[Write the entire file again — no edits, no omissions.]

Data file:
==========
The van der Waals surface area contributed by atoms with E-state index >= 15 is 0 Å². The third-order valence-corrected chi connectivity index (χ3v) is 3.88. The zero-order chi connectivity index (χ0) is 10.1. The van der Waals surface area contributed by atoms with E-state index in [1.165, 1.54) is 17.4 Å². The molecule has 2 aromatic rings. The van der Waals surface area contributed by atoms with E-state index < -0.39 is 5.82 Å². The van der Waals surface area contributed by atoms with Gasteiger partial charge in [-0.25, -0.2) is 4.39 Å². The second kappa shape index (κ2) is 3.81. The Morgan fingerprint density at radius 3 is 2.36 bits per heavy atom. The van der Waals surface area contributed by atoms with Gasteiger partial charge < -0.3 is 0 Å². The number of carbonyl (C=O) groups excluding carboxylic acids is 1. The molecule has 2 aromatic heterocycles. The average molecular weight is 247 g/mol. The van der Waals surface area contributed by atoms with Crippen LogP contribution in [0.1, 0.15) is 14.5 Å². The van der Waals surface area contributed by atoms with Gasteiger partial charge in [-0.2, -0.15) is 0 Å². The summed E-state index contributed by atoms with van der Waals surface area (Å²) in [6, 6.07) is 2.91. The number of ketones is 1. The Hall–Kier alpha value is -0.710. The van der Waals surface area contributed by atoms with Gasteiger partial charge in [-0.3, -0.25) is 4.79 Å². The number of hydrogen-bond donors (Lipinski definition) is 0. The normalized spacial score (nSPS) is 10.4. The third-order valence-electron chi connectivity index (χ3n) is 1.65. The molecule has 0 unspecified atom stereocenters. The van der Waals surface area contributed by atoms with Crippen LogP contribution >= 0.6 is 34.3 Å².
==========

The van der Waals surface area contributed by atoms with E-state index >= 15 is 0 Å². The third-order valence-corrected chi connectivity index (χ3v) is 3.88. The zero-order chi connectivity index (χ0) is 10.1. The van der Waals surface area contributed by atoms with E-state index in [1.165, 1.54) is 17.4 Å². The molecule has 2 aromatic rings. The van der Waals surface area contributed by atoms with E-state index < -0.39 is 5.82 Å². The van der Waals surface area contributed by atoms with Gasteiger partial charge in [-0.25, -0.2) is 4.39 Å². The second kappa shape index (κ2) is 3.81. The Morgan fingerprint density at radius 3 is 2.36 bits per heavy atom. The van der Waals surface area contributed by atoms with Gasteiger partial charge < -0.3 is 0 Å². The number of carbonyl (C=O) groups excluding carboxylic acids is 1. The molecule has 2 aromatic heterocycles. The average molecular weight is 247 g/mol. The van der Waals surface area contributed by atoms with Crippen LogP contribution in [0.1, 0.15) is 14.5 Å². The van der Waals surface area contributed by atoms with Gasteiger partial charge in [-0.2, -0.15) is 0 Å². The summed E-state index contributed by atoms with van der Waals surface area (Å²) in [6, 6.07) is 2.91. The number of ketones is 1. The Hall–Kier alpha value is -0.710. The van der Waals surface area contributed by atoms with Gasteiger partial charge in [-0.3, -0.25) is 4.79 Å². The number of hydrogen-bond donors (Lipinski definition) is 0. The normalized spacial score (nSPS) is 10.4. The third-order valence-electron chi connectivity index (χ3n) is 1.65. The molecule has 0 unspecified atom stereocenters. The van der Waals surface area contributed by atoms with Crippen LogP contribution >= 0.6 is 34.3 Å².